John Edward has been on the road almost nonstop since he and John Kerry lost the election on '06. He remains a very attractive candidate with a commanding stage presence out on the stump. Of course, without diminishing his talents that strength was in comparison to the wooden John Kerry. He won't be as lucky when compared to the charismatic Barack Obama. Edwards has disowned his early stand on the war and done so without the caveats of others in and out of the race. That should help him, but the news down here in Orange County may not. Edwards and family, it was reported this week, is completing construction of a new home, a $6 Million place on more than 100 acres. Now while that's serious money to put into lodgings, it wouldn't get much attention in New York or Los Angeles. But the new Edwards home will be one of the most, if not the most, expensive houses in North Carolina. Obviously Edwards not only has the money, he earned it, but one wonders how such extravagance plays for the populist candidate? My guess is that it's a personal choice that may come back and bite him as he is out there associating himself biographically and otherwise with the less fortunate. These are unforgiving times.
Hillary Clinton has been forced out of any coyness, or so it is claimed, by the emergence of Obama whose book remains atop the New York Times bestseller list. Her great strength beyond being the #1 FOB, is that she is the first credible (translate that might actually win) woman candidate. In that sense a lot of people, even some of us who are not that excited about her, see an opportunity to break another one of those seemingly impenetrable ceilings. Just as it's thrilling to see Madam Speaker, it will be all the more so to say Madam President. It is a sentiment that in the end may make a critical difference and push her through the nominating process. The problem Senator Clinton is facing at this moment however is her long support of the war. It may well be that some of the Senators who voted in favor of using force in Iraq did so with grave misgivings (and quickly regretted it), but I think she truly bought into the concept of ousting Saddam. She, as former First Lady, was probably more privy to intelligence gathered during her husband's tenure and had greater conviction about the WMD threat. While paying some lip service to the usual "if I had known then..." her issue with the war's conduct since has been largely executional not strategic. She may never have been as hawkish as longtime Clinton friend Joe Lieberman, but she could never have been accused of being a dove. All of that explains her present uncomfortable dance of back tracking without looking like a flip flopper and, sadly in terms of advancing women's fortunes in high office, she may not be able to pull it off.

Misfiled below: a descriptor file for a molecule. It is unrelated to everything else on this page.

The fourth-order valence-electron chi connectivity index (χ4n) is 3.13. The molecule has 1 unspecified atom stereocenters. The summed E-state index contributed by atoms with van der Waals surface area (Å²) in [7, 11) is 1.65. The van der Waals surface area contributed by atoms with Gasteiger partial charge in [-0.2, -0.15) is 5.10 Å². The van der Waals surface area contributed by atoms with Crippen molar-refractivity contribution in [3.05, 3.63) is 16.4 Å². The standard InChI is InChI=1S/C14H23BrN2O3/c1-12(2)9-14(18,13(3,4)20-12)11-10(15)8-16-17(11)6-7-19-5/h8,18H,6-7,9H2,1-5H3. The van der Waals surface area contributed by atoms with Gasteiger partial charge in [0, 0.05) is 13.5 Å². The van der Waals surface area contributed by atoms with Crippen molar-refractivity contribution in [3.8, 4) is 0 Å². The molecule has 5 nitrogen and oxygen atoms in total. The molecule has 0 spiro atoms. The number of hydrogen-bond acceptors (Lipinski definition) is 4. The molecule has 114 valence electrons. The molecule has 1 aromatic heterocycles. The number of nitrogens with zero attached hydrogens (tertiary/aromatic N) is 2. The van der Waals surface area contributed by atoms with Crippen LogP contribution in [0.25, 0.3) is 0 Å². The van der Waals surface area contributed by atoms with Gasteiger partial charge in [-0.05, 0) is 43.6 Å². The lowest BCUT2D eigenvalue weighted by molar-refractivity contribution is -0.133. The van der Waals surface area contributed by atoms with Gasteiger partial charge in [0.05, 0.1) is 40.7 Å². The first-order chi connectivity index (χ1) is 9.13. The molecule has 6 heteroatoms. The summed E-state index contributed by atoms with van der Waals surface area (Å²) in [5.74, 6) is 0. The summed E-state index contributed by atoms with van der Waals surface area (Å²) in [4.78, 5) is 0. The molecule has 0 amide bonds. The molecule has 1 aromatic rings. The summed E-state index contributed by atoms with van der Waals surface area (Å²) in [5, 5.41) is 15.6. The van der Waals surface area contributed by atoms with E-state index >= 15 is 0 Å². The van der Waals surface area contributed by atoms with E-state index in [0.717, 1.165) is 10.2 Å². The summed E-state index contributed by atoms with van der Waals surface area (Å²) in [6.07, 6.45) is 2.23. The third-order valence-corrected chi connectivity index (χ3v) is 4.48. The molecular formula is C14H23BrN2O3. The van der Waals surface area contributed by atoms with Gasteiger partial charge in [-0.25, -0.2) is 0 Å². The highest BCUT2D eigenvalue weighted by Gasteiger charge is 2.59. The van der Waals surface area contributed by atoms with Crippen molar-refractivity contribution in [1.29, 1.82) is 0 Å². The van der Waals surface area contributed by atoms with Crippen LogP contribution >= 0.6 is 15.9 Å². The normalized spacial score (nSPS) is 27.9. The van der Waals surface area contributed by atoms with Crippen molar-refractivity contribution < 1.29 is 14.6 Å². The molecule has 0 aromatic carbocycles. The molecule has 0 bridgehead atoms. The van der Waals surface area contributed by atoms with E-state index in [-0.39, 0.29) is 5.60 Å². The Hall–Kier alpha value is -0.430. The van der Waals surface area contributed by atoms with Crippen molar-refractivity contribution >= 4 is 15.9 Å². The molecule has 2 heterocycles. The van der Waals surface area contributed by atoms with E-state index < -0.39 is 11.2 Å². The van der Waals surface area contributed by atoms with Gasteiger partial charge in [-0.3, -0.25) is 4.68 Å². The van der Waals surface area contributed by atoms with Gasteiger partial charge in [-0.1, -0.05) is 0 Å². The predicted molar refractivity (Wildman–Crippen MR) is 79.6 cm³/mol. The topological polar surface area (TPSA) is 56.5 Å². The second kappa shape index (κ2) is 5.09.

Barack Obama, who remains my first choice, faces his own problems. He has been consistent on the war and while not in the Senate at the time there is contemporaneous evidence to suggest that he would not have voted for it. He did after all, contrary to advice given him at the time (as described in his book), speak out publicly against the invasion. He remains an opponent to this day and in that regard carries none of the inconsistency baggage borne by all others except (the vanity candidate) Dennis Kucinich. Obama's big problem remains a slim resume which allows others to suggest that he could potentially be another Bush albeit with a vastly different ideology. The argument here is that we desperately need experience not to mention competence and we are in no position to risk a leap of faith in that regard. Of course, the comparison with Bush is misleading for while the current incumbent in the White House came to office with no foreign policy experience, the Administration's policy was driven, especially in those days, by the most seasoned grey heads on the planet including the compliant Colin Powell. I for one think the country is hungry for someone new and, while Obama personally may share limited experience with George Bush, he can't be accused of representing a Texas dynasty or for that matter any dynasty at all. Regardless, this will be hotly contested race and whoever is left standing will at the very least have been tested.
I do have one personal hope this time around. When relatives are clearing out my things some time in the future, I sure hope they don't come across some thank you letter from the defeated Democratic candidate in 2008. We can't let that happen.